Date of Conferral



Doctor of Education (Ed.D.)




Donald Poplau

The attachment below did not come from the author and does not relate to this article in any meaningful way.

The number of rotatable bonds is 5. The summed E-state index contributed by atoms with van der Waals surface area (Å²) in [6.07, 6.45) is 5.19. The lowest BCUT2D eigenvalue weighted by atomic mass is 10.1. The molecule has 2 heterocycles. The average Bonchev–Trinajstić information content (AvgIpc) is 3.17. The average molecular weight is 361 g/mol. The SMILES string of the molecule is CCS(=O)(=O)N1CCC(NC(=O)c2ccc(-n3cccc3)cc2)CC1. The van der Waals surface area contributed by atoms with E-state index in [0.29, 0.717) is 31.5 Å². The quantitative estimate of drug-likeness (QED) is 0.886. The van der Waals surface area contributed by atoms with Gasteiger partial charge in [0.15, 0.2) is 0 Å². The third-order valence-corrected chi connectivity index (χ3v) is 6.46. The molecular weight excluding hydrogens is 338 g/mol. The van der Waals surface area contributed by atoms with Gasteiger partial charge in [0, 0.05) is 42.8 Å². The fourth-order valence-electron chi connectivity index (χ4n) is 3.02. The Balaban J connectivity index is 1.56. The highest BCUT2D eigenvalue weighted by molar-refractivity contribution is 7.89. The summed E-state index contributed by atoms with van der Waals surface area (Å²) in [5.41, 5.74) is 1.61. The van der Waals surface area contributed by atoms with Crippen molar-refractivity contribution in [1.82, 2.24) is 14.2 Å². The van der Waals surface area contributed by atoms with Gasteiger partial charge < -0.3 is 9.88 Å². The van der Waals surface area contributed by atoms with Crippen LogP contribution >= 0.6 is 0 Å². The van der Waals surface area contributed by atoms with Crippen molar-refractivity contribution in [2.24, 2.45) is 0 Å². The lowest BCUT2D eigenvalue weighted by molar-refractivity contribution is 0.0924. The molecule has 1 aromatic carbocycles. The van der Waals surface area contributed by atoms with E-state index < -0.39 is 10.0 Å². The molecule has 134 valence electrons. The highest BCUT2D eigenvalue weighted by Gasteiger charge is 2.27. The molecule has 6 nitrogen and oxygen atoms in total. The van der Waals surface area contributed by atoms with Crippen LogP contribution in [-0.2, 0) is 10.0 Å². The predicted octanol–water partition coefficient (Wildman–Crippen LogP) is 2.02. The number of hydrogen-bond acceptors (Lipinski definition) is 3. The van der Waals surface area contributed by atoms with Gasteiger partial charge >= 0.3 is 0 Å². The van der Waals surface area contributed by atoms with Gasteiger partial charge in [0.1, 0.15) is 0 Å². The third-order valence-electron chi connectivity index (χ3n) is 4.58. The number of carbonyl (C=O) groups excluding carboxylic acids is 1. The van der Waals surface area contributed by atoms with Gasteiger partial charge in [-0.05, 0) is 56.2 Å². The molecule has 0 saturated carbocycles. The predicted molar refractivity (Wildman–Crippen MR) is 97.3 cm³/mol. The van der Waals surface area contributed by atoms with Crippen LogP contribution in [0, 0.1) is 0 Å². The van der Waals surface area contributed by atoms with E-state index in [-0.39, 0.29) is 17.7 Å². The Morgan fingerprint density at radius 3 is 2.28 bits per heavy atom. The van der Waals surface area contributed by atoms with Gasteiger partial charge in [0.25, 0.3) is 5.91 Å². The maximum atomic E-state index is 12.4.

Blended learning that integrates computer-assisted instruction with face-to-face instruction is gaining popularity in U.S. middle schools; therefore, the effectiveness of such blended learning models in improving middle school students' achievement in mathematics needs to be explored. Middle school students at a public Connecticut school have shown poor performance in mathematics on a state standardized test. The local district implemented a blended learning model, Teach to One: Math (TTO), in 1 of the middle schools to improve students' performance in mathematics. The theoretical framework for this study was Koehler and Mishra's theory of technology, pedagogy, and content knowledge. The key research question of this study examined if there is a statistically significant mean difference in the observed growth scores of the TTO students in School A compared to non-TTO students in School B as measured by the Measures of Academic Progress (MAP) mathematics assessment during the 2017-2018 school year. In this quantitative study, a quasi-experimental, nonequivalent, control- group design was used with a sample size of 1,341 participants. The archival data obtained from the local district were analyzed using an independent samples t test to determine if there was a statistically significant difference between the means of the 2 unrelated, TTO and non-TTO groups. The findings of the study indicated no significant difference between the observed growth of TTO and non-TTO students as measured by the MAP mathematics test. This study contributes to positive social change by providing data to guide the local district on whether TTO should be implemented in the other middle schools in order to improve students' achievement in mathematics.